While deposing in front of a Senate Panel, top American senators and commanders said that China with its “unprecedented military build up and predatory economics” poses the most significant, long-term strategic threat to the United States.
They made the deposition Tuesday while seeking a mechanism to address the challenge from the east Asian nation.
According to a report by the Press Trust of India, China represents the greatest long-term strategic threat to a Free and Open Indo-Pacific and to the United States, said US Indo-Pacific Command chief Adm Philips Davidson, while testifying before the Senate’s Armed Services Committee during a Congressional hearing.
Through fear and economic pressure, Beijing is working to expand its form of Communist-Socialist ideology in order to bend, break, and replace the existing rules-based international order, he alleged.
In its place, Beijing seeks to create a new international order led by China and with Chinese characteristics — an outcome that displaces the stability and peace of the Indo-Pacific that has endured for over 70 years, he told the Senators.
In remarks that they made over Davidson’s deposition, the Senators too appeared to be on the same page and asked the US Government to take a strong stand on these issues.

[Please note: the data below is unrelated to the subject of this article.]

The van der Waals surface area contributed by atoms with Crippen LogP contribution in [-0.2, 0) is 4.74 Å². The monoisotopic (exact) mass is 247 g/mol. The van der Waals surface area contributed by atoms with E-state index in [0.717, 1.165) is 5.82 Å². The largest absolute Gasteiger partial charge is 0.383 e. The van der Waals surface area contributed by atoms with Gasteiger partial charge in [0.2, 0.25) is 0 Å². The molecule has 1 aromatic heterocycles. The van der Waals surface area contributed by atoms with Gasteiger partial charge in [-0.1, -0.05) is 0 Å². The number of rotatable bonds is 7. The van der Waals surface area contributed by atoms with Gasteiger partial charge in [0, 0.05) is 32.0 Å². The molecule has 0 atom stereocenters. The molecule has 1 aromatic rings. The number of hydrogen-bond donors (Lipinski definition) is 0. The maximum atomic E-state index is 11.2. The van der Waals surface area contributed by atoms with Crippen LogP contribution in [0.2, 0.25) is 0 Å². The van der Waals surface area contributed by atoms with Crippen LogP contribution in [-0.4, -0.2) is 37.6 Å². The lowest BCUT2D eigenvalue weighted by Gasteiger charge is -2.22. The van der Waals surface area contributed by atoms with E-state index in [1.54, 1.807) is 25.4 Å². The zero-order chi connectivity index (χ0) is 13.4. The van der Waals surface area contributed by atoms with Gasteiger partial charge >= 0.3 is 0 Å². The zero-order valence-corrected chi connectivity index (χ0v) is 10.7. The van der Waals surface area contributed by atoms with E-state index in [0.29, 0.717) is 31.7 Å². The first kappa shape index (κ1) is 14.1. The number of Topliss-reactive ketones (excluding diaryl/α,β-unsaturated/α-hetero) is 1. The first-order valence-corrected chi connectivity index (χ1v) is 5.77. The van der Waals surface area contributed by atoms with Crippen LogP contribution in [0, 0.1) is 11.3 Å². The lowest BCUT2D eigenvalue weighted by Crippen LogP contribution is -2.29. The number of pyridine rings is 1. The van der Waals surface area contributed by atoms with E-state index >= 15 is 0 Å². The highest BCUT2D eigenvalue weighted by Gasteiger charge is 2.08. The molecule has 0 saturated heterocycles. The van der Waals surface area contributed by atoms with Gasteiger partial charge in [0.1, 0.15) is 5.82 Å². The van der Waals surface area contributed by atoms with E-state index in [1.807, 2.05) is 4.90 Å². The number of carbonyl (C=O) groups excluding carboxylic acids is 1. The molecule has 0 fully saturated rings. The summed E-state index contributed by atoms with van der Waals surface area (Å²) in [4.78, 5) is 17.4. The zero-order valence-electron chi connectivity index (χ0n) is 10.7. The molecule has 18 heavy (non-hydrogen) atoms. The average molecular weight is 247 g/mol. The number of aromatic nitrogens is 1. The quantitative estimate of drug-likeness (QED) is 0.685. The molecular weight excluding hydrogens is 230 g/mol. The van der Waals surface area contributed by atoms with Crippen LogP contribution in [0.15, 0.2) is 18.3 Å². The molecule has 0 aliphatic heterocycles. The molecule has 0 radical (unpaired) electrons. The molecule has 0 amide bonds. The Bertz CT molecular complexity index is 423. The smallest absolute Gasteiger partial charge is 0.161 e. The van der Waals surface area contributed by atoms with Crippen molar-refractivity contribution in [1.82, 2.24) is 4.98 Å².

China presents the most significant, long-term strategic threat that this country has faced in many, many years. China’s Belt and Road Initiative has left several countries, notably Sri Lanka and Malaysia, severely indebted to China, said Senator Jack Reed, Ranking Member of the Senate Armed Services Committee.
Beijing, he alleged, often targets corrupt local governments that personally profit from inflated loans that leave their state treasuries bankrupt and beholden to Chinese President Xi Jinping’s administration.
It is an economic initiative with significant national security implications for the United States. Countering Chinese aggression globally requires to rely on our partners and allies to a greater degree in the decades to come, he said.
Davidson told the Senators that the US is working to help ASEAN in this discussion about code of conduct negotiations with China.
China has essentially delivered a draft that dictates to those ASEAN nations when and where and who they would sail with in the South China Sea,” he said.
“Helping them protect the international freedom of the seas and airspace that have been long established in maritime law that the United States and others have fought for over the centuries is quite important, he added.
Senator Tim Kaine said China may seem friendly up front, they may have assets and resources to offer up front, but the terms are overly debt-burdening and nations like Sri Lanka and others have started to appear strained.
Malaysia has canceled projects and basically has criticised China’s way of dealing with them as sort of a new form of colonialism, he said.
Admiral Davidson said China is challenging and threatening the rules-based international order.
It’s not a regional thing for China. It’s a global approach. Anywhere that they can make inroads on that international order, they will take it. They have been moving quite rapidly, he said.
China maneuvers in the information space in a way that undermines everything US does, factually, informationally, everywhere, he told the Senators.